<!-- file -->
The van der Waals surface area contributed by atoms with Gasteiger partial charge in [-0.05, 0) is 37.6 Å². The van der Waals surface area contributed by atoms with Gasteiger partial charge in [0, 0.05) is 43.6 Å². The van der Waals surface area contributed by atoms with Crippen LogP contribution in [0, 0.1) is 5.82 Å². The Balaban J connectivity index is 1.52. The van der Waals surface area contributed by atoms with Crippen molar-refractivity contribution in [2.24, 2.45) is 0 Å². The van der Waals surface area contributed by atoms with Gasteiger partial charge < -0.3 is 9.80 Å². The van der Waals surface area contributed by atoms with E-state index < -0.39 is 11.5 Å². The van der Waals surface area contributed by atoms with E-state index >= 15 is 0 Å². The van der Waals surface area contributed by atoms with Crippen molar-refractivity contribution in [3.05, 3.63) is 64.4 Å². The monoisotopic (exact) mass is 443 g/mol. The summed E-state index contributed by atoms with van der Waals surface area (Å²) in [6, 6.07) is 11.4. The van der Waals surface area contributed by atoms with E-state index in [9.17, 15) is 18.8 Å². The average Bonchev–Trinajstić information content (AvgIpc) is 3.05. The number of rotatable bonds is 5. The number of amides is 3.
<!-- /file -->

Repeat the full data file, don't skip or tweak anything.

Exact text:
The van der Waals surface area contributed by atoms with Gasteiger partial charge in [-0.05, 0) is 37.6 Å². The van der Waals surface area contributed by atoms with Gasteiger partial charge in [0, 0.05) is 43.6 Å². The van der Waals surface area contributed by atoms with Crippen LogP contribution in [0, 0.1) is 5.82 Å². The Balaban J connectivity index is 1.52. The van der Waals surface area contributed by atoms with Crippen molar-refractivity contribution in [2.24, 2.45) is 0 Å². The van der Waals surface area contributed by atoms with Gasteiger partial charge < -0.3 is 9.80 Å². The van der Waals surface area contributed by atoms with E-state index < -0.39 is 11.5 Å². The van der Waals surface area contributed by atoms with E-state index >= 15 is 0 Å². The van der Waals surface area contributed by atoms with Crippen molar-refractivity contribution in [3.05, 3.63) is 64.4 Å². The monoisotopic (exact) mass is 443 g/mol. The summed E-state index contributed by atoms with van der Waals surface area (Å²) in [6, 6.07) is 11.4. The van der Waals surface area contributed by atoms with E-state index in [9.17, 15) is 18.8 Å². The average Bonchev–Trinajstić information content (AvgIpc) is 3.05. The number of rotatable bonds is 5. The number of amides is 3.